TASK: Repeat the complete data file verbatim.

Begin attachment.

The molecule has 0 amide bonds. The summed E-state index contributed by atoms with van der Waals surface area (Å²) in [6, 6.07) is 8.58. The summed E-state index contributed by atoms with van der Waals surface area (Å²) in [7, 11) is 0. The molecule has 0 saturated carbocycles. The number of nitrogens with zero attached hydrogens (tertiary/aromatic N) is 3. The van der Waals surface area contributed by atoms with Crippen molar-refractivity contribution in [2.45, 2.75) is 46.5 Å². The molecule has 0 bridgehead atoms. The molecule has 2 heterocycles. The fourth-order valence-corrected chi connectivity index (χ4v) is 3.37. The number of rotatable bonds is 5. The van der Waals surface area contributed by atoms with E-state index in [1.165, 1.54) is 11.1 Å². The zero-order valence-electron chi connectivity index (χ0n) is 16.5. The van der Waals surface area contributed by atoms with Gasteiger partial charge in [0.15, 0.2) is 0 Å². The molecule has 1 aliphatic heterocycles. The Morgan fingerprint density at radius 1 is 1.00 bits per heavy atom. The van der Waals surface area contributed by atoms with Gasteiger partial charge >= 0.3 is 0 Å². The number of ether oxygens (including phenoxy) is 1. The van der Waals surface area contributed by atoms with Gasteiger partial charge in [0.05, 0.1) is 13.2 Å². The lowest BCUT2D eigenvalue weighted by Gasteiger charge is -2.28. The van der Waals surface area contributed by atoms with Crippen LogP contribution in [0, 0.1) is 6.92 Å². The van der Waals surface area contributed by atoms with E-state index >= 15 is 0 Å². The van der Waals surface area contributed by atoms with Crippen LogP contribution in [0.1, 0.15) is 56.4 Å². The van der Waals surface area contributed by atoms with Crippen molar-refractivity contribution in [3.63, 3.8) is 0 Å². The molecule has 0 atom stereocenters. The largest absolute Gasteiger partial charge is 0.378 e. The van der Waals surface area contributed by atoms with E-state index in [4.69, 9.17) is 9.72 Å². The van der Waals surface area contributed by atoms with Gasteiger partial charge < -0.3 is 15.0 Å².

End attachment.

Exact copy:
The molecule has 0 amide bonds. The summed E-state index contributed by atoms with van der Waals surface area (Å²) in [6, 6.07) is 8.58. The summed E-state index contributed by atoms with van der Waals surface area (Å²) in [7, 11) is 0. The molecule has 0 saturated carbocycles. The number of nitrogens with zero attached hydrogens (tertiary/aromatic N) is 3. The van der Waals surface area contributed by atoms with Crippen molar-refractivity contribution in [2.45, 2.75) is 46.5 Å². The molecule has 0 bridgehead atoms. The molecule has 2 heterocycles. The fourth-order valence-corrected chi connectivity index (χ4v) is 3.37. The number of rotatable bonds is 5. The van der Waals surface area contributed by atoms with E-state index in [1.165, 1.54) is 11.1 Å². The zero-order valence-electron chi connectivity index (χ0n) is 16.5. The van der Waals surface area contributed by atoms with Gasteiger partial charge in [0.15, 0.2) is 0 Å². The molecule has 1 aliphatic heterocycles. The Morgan fingerprint density at radius 1 is 1.00 bits per heavy atom. The van der Waals surface area contributed by atoms with Gasteiger partial charge >= 0.3 is 0 Å². The number of ether oxygens (including phenoxy) is 1. The van der Waals surface area contributed by atoms with Gasteiger partial charge in [0.05, 0.1) is 13.2 Å². The lowest BCUT2D eigenvalue weighted by Gasteiger charge is -2.28. The van der Waals surface area contributed by atoms with Crippen LogP contribution in [0, 0.1) is 6.92 Å². The van der Waals surface area contributed by atoms with E-state index >= 15 is 0 Å². The van der Waals surface area contributed by atoms with Crippen LogP contribution in [0.1, 0.15) is 56.4 Å². The van der Waals surface area contributed by atoms with Crippen molar-refractivity contribution in [3.63, 3.8) is 0 Å². The molecule has 0 atom stereocenters. The largest absolute Gasteiger partial charge is 0.378 e. The van der Waals surface area contributed by atoms with E-state index in [4.69, 9.17) is 9.72 Å². The van der Waals surface area contributed by atoms with Gasteiger partial charge < -0.3 is 15.0 Å².